Valentine’s Day 2019 will be in just over two weeks, and there’s no indication the Russia investigation will be over, much less forgotten, by then.Christie, who was reportedly considered for several positions in Trump’s Cabinet, did not mince words when discussing the people who have been giving Trump strategic and legal advice.He characterized Trump’s lawyers as a “C-level legal team.”“What I was trying to tell the president that day was, don’t be fooled by what these lawyers are telling you,” Christie said. “There’s no way you can make this investigation shorter. But there’s lots of ways you can make it longer. And the way you can do that is you can keep talking about it and tweeting about it. Because every time you do that, prosecutors are going to say, ‘Great. More things for us to chase down.’”The president did not heed Christie’s advice.Since Feb. 14, 2017, Trump has tweeted about Mueller, Russia or the special counsel’s investigation — which the president frequently describes as a “witch hunt” — at least 92 times.
By Marine Pennetier and Aidan Lewis
CAIRO (Reuters) – French President Emmanuel Macron said on Monday that he told his Egyptian counterpart Abdel Fattah al-Sisi during a trip to Cairo that stability and security could not be separated from human rights.
Macron, received with pomp during a three-day state visit, has been under pressure from non-governmental organizations to take a firmer stance after stating in 2017 that he would not lecture Sisi on rights.
„Stability and durable peace go together with respect for individual dignity and the rule of law, and the search for stability cannot be dissociated from the question of human rights,” he said during a joint news conference with Sisi that was dominated by the subject of rights.
„Things haven’t gone in the right direction since 2017 — bloggers, journalists are in prison and because of that Egypt’s image can find itself suffering,” Macron said.
Sisi told reporters that rights should be taken in the context of regional turbulence and the fight against terrorism.
„We’re not like Europe, nor the United States, we are a country or a region that has its own characteristics,” he said.
„Egypt does not advance through bloggers. It advances through the work, effort and perseverance of its sons.”
Sisi ousted former President Mohamed Mursi of the Muslim Brotherhood in 2013 and was elected as president a year later, presiding over a crackdown on opposition that has extended from Islamists to liberal activists.
Sisi and his supporters say the measures are needed to stabilize Egypt after the turmoil that followed the country’s 2011 uprising.
In an interview this month Sisi denied Egypt was holding political prisoners, though one rights group estimates the number at 60,000.
French officials say Egypt is a key strategic partner for promoting stability and security in the region, including in Libya, which Macron has put at the top of his foreign policy agenda.
Eight human rights groups had urged Macron to deliver a strong message on rights during his trip, free „unjustly detained” prisoners and suspend arms sales that could be used in rights violations.
The France director for Human Rights Watch, one of the groups, cautiously welcomed Macron’s comments on Monday.
„It’s an important recognition by Macron of the centrality of human rights in the struggle against terrorism,” said Benedicte Jeannerod.
„The question now is to know if these words will translate into concrete changes to France’s unconditional support for Sisi’s abusive anti-terrorism policy.”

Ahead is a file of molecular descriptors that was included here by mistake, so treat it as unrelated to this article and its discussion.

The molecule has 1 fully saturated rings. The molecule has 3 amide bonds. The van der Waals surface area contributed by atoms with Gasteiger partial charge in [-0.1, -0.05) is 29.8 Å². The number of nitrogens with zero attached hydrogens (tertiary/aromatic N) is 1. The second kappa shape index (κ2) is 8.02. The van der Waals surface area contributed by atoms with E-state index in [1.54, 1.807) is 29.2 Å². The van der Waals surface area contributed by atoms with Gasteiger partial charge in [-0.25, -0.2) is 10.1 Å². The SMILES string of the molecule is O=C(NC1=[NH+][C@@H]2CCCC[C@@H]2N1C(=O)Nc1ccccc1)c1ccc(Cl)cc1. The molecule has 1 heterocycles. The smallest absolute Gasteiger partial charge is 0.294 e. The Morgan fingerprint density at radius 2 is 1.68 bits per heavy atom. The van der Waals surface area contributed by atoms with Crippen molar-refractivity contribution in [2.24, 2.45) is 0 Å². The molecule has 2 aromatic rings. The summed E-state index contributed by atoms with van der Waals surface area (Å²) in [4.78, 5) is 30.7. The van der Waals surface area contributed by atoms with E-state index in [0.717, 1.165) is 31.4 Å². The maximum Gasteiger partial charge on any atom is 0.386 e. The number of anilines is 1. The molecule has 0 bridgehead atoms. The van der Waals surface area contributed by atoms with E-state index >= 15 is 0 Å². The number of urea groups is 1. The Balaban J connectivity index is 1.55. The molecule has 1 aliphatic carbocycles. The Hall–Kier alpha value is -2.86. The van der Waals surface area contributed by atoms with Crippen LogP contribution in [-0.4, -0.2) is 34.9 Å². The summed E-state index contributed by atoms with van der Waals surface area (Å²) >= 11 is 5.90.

Macron dismissed suggestions that French weapons in Egypt were being used against civilians, saying they had only been used for military purposes.
He also said no potential new military contracts were talked about during the meeting with Sisi beyond a possible deal for 12 fighter jets.
During Macron’s trip officials signed 40 trade deals and development agreements worth an estimated total of 1.6 billion euros, covering sectors including transport, energy, health and telecoms, Egypt’s investment ministry said in a statement.
(Additional reporting by John Irish and Omar FahmyEditing by Catherine Evans)
Controlling food is a weapon in Yemen’s war
Hodeida (Yemen) (AFP) – Gunshots reverberate through a battle-scarred granary in the port city of Hodeida, where a mountain of grain meant for starving Yemenis remains inaccessible as a hard-won ceasefire comes under strain.
The Red Sea Mills, one of the last positions seized by Saudi and Emirati-backed forces before last month’s UN-brokered truce, holds wheat that could feed nearly four million people for a month in a country on the brink of famine.
But the facility, a shrapnel-pocked symbol of how controlling food is a weapon in Yemen’s war, has remained off-limits to aid organisations since September as skirmishes shake the fragile ceasefire agreed with Huthi rebels during talks in Sweden.
The site, on Hodeida’s eastern edges, was rigged heavily with mines when it slipped from Huthi control in November.
Last week, during a military embed organised by the Saudi-led coalition, AFP saw government loyalists including Sudanese soldiers scouring the vast complex with metal detectors amid fears rebels were sneaking in to plant new booby traps.
Sudan is a member of the Saudi-led coalition.
A column of smoke snaked into the sky from Huthi positions less than a mile (1.6 kilometres) away, with loyalists saying the rebels were burning tyres in a provocative move.
Then, a volley of close-range gunshots crackled through the complex. It was not possible to tell who was firing.
„We are committed to the truce… but the enemy has not committed to anything as you can see and hear,” said Yemeni commander Mohammed Salman, standing by a pile of grain.
Just after the tour, the UN on Friday reported apparent mortar shelling at the mill had started a fire that left two food silos damaged.
„The loss of this wheat comes at a terrible time,” said the UN’s humanitarian coordinator Lise Grande.
„More than 20 million Yemenis, nearly 70 percent of the entire population, are hungry.”
– ‘Red line’ –
In Hodeida, the entry point for more than two-thirds of Yemen’s food imports and international aid, the choices are stark — either an imperfect truce with violations on both sides or all-out fighting that could unleash famine.
The ceasefire came after Western nations pressed Saudi Arabia to end its four-year military campaign in Yemen after journalist Jamal Khashoggi’s murder intensified international scrutiny.
But with recurring breaches, observers warn that its collapse could be just a matter of time.